From London, we took the Eurostar to Paris where we immediately rented a car to drive to Normandy. We made a quick stop in Giverny (photos coming soon) before stopping for the night in Bayeux. I want to dedicate this post to driving in France because it was a new experience for me.
We rented a car for three different excursions during our trip – up to Normandy, down to the Loire Valley, and to drive the Romantic Road in Germany. I’m a driver. I love going for long drives and road trips. I love the freedom to explore – to stop wherever you want and take whatever path you choose. During my study abroad in Austria, I desperately missed having my own car. I just knew there were towns and byways so close that I was aching to explore. I could have done more to travel by train, I know, but it was outside of my comfort zone and trains simply deposit you in the center of town. It was all those in between spaces I wanted to see. So when we were planning this trip, one of my priorities was to do what I had never had a chance to do – drive in Europe.
But I was secretly terrified to do it. I did lots of reading about French and German driving rules and what to expect. I even got an International Drivers License just in case (a total waste of $35, but I guess it might have come in handy if I had ever been pulled over). I was primarily concerned about all the tolls in France and how the tollbooths worked. I live in the West where we don’t have tolls and my only experience with them were my infrequent drives from Lafayette, Indiana to Chicago during my grad school days. There you just throw your spare change into a basket. But I knew things were a little different in France.
If you are reading this post because you’re anxious about driving in France, let me ease your mind. It was so easy! Even though I had ordered a Travelex card for the tolls (because the cards have a chip and PIN), we always went to a tollbooth with a person and used cash. We did come across one unmanned tollbooth on our way to Chambord, and I tried to use the Travelex card. It wasn’t accepted, so I pressed the button for help. A very friendly assistant answered. There were three booths at that particular station. Two accepted cards only and one accepted cash. We happened to be at a card-only station, and she directed us to reverse and drive to the cash station. Luckily there wasn’t anyone behind us, so we easily transitioned over to the cash booth and inserted some euros. And that was that.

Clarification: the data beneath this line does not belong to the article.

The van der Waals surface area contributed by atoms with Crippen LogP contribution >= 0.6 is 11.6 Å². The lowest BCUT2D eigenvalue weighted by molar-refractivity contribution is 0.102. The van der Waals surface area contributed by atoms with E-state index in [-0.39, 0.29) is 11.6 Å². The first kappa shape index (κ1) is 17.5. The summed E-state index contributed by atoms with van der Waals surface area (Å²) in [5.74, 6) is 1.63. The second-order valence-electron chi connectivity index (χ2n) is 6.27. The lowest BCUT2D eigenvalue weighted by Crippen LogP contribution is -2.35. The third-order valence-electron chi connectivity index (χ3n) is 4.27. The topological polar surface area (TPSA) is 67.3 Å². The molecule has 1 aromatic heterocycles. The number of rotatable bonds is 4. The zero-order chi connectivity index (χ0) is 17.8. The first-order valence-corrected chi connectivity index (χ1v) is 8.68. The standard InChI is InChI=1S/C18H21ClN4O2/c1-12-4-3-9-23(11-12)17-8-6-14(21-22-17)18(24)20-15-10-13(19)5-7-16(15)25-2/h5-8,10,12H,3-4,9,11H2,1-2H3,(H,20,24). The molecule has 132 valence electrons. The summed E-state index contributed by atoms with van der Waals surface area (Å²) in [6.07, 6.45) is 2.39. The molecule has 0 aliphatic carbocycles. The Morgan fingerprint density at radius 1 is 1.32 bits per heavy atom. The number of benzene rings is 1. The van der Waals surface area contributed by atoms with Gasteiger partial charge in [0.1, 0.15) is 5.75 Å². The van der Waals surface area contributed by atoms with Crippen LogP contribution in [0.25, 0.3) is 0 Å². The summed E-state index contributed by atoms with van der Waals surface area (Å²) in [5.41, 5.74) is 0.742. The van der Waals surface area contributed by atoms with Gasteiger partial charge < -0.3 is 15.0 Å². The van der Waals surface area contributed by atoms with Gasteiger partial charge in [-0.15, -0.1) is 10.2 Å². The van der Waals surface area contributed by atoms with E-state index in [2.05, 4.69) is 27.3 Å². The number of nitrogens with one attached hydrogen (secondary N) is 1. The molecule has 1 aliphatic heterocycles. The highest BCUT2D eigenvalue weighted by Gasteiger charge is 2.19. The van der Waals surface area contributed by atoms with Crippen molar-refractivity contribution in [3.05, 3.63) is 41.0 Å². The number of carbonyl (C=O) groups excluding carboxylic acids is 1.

Also, can I just say that the roads in France are perfect? They were nice and smooth and very clean. There were no billboards cluttering up the beautiful countryside. There are travel stations (called Aires) every few hundred kilometers. Some have gas and food and others just have picnic areas and bathrooms. I had read that it was cheaper to get gas off the highway, but for the few times we had to get gas, it was just more convenient to stop at an Aire.
I was also worried about how to pay for gas, which was another reason I had ordered the Travelex card. I was shocked to see that at all of the gas stations, you pumped before you paid. Cristen commented, “So trusting! When was the last time you didn’t have to pay before you pumped?” and I can’t even remember. So we just filled up the tank (ugh… the cost!! I was prepared, but it still hurts to spend almost $100 to fill up the gas tank of an economy car) and then told the clerk the number of our station and paid with our normal credit card. If we had been driving late into the night, we might have run into trouble, but we were always driving between 9 am and 9 pm.
One thing I probably should have done more of is look at European roadsigns. Luckily, I had played quite a bit of Mille Bornes. Do you know this game?
It’s just a card game, but it uses French phrases like limite de vitesse (speed limit) and panne d’essence (out of gas) and roulez (go). More importantly, it made some signs look familiar, but I still had to figure out what some meant – like this one:
Turns out it means Passing Prohibited, which makes total sense now that I know that, but I spent quite a bit of time wondering what it meant. And these two always threw me off:
I kept thinking that they meant, DO NOT ENTER, so I was confused when Sir Percy (Cristen’s GPS) would lead us down a road with one of these signs. But they just mean “No Parking” and “No Stopping” respectively. That would have been convenient to know.
We didn’t have any problems driving, even if our understanding of the roadsigns was a bit hazy. But if you are going to be driving in Europe any time soon, here is a handy comparison of all the roadsigns in Europe and what they mean. Of course, if you’re driving in Paris, you can pretty much toss all of that out the window because it didn’t seem like any rules applied there. But this entry is too long already, so I’ll have to save that for another time.